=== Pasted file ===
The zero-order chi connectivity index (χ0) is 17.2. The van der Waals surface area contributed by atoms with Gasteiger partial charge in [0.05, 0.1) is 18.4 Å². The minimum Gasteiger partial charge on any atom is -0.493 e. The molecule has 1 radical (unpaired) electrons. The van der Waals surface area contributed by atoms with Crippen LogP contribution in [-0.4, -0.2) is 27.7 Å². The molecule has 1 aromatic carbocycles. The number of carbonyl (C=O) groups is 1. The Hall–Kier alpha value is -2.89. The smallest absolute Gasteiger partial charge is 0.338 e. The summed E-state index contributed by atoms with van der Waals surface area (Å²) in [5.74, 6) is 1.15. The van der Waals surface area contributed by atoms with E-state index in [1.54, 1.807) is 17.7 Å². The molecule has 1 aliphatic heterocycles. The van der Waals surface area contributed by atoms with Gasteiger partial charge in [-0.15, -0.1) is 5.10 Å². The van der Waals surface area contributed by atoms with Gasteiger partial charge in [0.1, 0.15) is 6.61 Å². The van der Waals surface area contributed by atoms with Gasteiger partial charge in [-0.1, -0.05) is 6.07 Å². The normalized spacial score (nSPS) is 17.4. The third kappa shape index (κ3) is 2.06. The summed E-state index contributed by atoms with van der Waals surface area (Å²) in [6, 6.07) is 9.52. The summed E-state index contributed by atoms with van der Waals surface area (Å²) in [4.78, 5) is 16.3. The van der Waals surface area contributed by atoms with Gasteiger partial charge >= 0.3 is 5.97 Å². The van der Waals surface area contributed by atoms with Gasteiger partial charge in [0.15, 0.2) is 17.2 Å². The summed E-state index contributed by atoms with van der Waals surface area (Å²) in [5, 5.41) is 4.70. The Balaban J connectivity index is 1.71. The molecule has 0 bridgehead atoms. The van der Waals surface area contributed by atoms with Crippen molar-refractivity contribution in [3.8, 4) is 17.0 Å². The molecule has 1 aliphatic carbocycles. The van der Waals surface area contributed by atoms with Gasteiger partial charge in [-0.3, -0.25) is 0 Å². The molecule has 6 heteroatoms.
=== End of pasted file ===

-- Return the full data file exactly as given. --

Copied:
The zero-order chi connectivity index (χ0) is 17.2. The van der Waals surface area contributed by atoms with Gasteiger partial charge in [0.05, 0.1) is 18.4 Å². The minimum Gasteiger partial charge on any atom is -0.493 e. The molecule has 1 radical (unpaired) electrons. The van der Waals surface area contributed by atoms with Crippen LogP contribution in [-0.4, -0.2) is 27.7 Å². The molecule has 1 aromatic carbocycles. The number of carbonyl (C=O) groups is 1. The Hall–Kier alpha value is -2.89. The smallest absolute Gasteiger partial charge is 0.338 e. The summed E-state index contributed by atoms with van der Waals surface area (Å²) in [5.74, 6) is 1.15. The van der Waals surface area contributed by atoms with E-state index in [1.54, 1.807) is 17.7 Å². The molecule has 1 aliphatic heterocycles. The van der Waals surface area contributed by atoms with Gasteiger partial charge in [-0.15, -0.1) is 5.10 Å². The van der Waals surface area contributed by atoms with Gasteiger partial charge in [0.1, 0.15) is 6.61 Å². The van der Waals surface area contributed by atoms with Gasteiger partial charge in [-0.1, -0.05) is 6.07 Å². The normalized spacial score (nSPS) is 17.4. The third kappa shape index (κ3) is 2.06. The summed E-state index contributed by atoms with van der Waals surface area (Å²) in [6, 6.07) is 9.52. The summed E-state index contributed by atoms with van der Waals surface area (Å²) in [4.78, 5) is 16.3. The van der Waals surface area contributed by atoms with Gasteiger partial charge >= 0.3 is 5.97 Å². The van der Waals surface area contributed by atoms with Gasteiger partial charge in [0.15, 0.2) is 17.2 Å². The summed E-state index contributed by atoms with van der Waals surface area (Å²) in [5, 5.41) is 4.70. The Balaban J connectivity index is 1.71. The molecule has 0 bridgehead atoms. The van der Waals surface area contributed by atoms with Crippen molar-refractivity contribution in [3.8, 4) is 17.0 Å². The molecule has 1 aliphatic carbocycles. The van der Waals surface area contributed by atoms with Gasteiger partial charge in [-0.3, -0.25) is 0 Å². The molecule has 6 heteroatoms.